Derry, Northern Ireland

Derry, Northern Ireland
A book I'm working on is set in this town.

Sunday, August 12, 2012

WC means Rebecca Redux

I finished the restructuring of "We-come". It's 90 pages long and a lot less complicated at the end. Plus I set up the story for a possible sequel. I even worked in the hero being in tightie-whiteies. I think I'll make that a meme of mine in every book...or script, so long as the actors have good legs. I'll need to go through it, again, to make certain I haven't totally contradicted anything within the story's timeframe and differentiate the characters a bit better, but it's close to completion.

Once that's done, then comes the fun part -- what the hell do I do with it? I guess I could post it on InkTip; a lot of people seem to want horror on there, and this could be done for a modest budget. I think. But they ain't cheap to use.

Then there are all the sites and blogs connecting screenwriters with producers -- Moviebytes, International screenwriters, Screenwriters' Network, to name a few. Start hitting them up every night and deal with the rejections I usually get from people who honestly do not really know what they want.

I guess I could make use of my LinkedIn page and reboot my website, but none of that seems to get much traffic. And all the horror script competitions had deadlines in June. We'll see.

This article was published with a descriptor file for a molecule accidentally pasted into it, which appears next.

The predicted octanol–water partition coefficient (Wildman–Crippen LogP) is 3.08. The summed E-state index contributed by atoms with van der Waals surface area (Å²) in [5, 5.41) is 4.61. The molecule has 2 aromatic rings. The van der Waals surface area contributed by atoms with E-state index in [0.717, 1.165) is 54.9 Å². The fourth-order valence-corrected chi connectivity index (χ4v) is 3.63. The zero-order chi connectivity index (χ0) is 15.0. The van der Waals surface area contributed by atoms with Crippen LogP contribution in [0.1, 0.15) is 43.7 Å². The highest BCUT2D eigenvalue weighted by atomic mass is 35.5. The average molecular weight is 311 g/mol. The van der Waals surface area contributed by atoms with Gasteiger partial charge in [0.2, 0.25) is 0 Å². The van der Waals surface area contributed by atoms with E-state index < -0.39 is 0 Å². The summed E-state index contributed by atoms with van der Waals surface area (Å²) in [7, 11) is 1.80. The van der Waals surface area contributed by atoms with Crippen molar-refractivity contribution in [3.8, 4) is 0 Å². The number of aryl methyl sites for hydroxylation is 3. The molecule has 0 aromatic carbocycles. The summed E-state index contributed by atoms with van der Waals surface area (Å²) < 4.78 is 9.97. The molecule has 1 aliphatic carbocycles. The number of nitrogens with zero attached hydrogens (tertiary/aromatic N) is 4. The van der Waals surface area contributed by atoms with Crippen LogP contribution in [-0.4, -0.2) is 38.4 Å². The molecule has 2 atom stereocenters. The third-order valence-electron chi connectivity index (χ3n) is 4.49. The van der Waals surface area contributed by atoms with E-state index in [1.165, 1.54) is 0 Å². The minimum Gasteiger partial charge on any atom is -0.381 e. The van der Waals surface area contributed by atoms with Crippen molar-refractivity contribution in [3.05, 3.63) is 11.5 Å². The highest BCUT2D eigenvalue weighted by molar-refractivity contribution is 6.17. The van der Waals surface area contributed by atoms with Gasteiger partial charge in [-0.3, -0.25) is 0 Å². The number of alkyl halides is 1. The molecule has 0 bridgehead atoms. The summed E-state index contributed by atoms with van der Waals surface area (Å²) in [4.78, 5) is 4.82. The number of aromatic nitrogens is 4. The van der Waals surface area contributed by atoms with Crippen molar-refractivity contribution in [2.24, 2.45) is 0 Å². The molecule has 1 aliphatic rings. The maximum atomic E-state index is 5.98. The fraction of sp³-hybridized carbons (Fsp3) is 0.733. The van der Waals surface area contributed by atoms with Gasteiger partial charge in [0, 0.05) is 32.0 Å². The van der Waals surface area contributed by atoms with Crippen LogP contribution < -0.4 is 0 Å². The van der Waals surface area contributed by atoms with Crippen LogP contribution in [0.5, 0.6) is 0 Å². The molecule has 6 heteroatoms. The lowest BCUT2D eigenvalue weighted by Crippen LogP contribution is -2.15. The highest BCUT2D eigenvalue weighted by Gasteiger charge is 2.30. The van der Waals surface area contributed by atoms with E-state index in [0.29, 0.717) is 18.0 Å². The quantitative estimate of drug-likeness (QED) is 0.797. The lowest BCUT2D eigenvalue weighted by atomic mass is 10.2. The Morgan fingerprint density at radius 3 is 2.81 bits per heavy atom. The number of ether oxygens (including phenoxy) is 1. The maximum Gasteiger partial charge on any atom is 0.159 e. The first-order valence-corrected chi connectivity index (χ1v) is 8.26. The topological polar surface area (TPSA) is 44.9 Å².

Anyway...since I did finish on my deadline, I treated myself to one of my favorite movies -- "Rebecca", directed by Alfred Hitchcock and based on a novel by Daphne du Maurier. I saw this on a double bill with "Spellbound" at a revival theater in San Antonio and it got me started on my Hitchcock fetish. It's amazingly faithful to the book, which I read just after seeing the movie for the first time, and does fit closely to the 25/50/25 structure so prevalent in screenplays.

Of course, I ironed as I watched it; I can't just sit and enjoy a film, anymore. Not sure when that happened.

I saw the "Masterpiece Theatre" remake with Charles Dance as Maxim and I dunno who as the narrator of the story, and it was awful...except for Diana Rigg as Mrs. Danvers; I think she got an Emmy for that. The director and writers did everything they could to take the romance out of the story. Hitchcock's version may have been a fantasyland version of English country living, but it better fit the whole theme and emotion of Du Maurier's book.

I had to buy this cheapie version because I'd sold my Criterion edition when I was broke and they don't offer it, anymore. This was put out by the MGM Premier Collection. Not as classy, but it had a couple of short documentaries about the making of the movie and Daphne du Maurier, so it was worth the price on its own.

But I really do wish Criterion would bring theirs back into print.

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